"They haven't fixed a thing since I got here." She sent a letter to the city, she says, but has received no response.
In addition to the two Tyndall towers, where rents start at $600 for one-bedroom units, S. Tobis Investments owns four other properties in the city.
The supervisor at the Tyndall apartments, Joyce Bogoros, says being dubbed the worst landlord in Parkdale is "really unfair" and that she has tried to address tenant concerns.
"Half the time, as they're going out the door you ask them to show you what's wrong, and they say they can't. Then you knock at the door and they don't let you in.
"We're constantly doing work and the tenants are constantly causing damage themselves," she says. "They wait until everything breaks until they tell you it's been like that for five months."
Back in January, the city's planning and transportation committee approved a plan to license rental buildings to ensure units are kept up to Toronto Municipal Code standards. This would mean frequent building inspections without waiting for complaints to come in. City inspectors would also be able to scrutinize apartments without the permission of tenants, which they can't do right now.
But Frank Weinstock, manager of municipal licensing and standards, says they're still waiting for the green light from the province.
In the meantime, the city could simply license landlords without waiting for government approval, but Weinstock says they're "waiting for the changes (by the province) in the spring, because it's a more direct way of getting at the buildings."
In the end, Poesiat suspects the city might not have the money to back up its promises.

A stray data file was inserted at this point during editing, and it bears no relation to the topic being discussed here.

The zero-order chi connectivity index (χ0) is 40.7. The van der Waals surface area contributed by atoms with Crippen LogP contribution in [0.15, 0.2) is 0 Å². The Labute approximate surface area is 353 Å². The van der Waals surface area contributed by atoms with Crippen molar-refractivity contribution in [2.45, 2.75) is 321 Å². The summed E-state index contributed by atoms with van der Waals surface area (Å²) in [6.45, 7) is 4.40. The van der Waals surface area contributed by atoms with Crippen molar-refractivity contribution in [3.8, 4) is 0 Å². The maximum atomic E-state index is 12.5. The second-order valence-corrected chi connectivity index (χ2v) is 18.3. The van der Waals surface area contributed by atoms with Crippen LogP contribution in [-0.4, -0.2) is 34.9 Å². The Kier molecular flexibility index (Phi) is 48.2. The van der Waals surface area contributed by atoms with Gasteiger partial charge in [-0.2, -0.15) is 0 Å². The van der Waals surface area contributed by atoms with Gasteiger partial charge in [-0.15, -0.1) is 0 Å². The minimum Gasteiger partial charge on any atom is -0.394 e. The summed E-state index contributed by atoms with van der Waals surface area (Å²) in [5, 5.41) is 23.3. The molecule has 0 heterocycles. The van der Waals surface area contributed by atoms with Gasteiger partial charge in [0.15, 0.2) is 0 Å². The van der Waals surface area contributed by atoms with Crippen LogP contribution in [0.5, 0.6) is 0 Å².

As part of its new inspection plan, the city has also authorized $357,000 for a public disclosure Web site that would work much like the DineSafe restaurant program, where people can enter an address and view a list showing a two-year history of work orders against landlords. But there's a downside to this: every building starts with a clean slate, since there is no current database.
"It seems like they had a heck of a time just allocating some money for the Web site," says Poesiat. "The landlord lobby was saying how they needed more time to consult with condo and homeowners. It's clearly a stalling scheme, and some councillors are working with the powerful landlord lobby."
Area Councillor Sylvia Watson insists the city has taken significant steps to ensure that buildings are up to code. "Work has been undertaken by the city to enforce its standards already," she says, "but if the landlord of the building isn't cooperative, it sometimes takes longer than you may think to have repairs done." She also maintains that tenants haven't been calling her office to register their grievances.
Poesiat says there's a good reason: in many cases they're from low-income families, seniors, students or immigrants who barely speak English. They're afraid to speak out.
"People's fear is palpable," he says. "On one hand, they're very bitter, but they're afraid of getting evicted" if they complain.
Dan McIntyre, program coordinator at the Federation of Metro Tenants Associations, says what's really needed is changes to the Tenant Protection Act.
But until the city gets its legislation solidified, which could be well after the snow melts, repairs could take a while.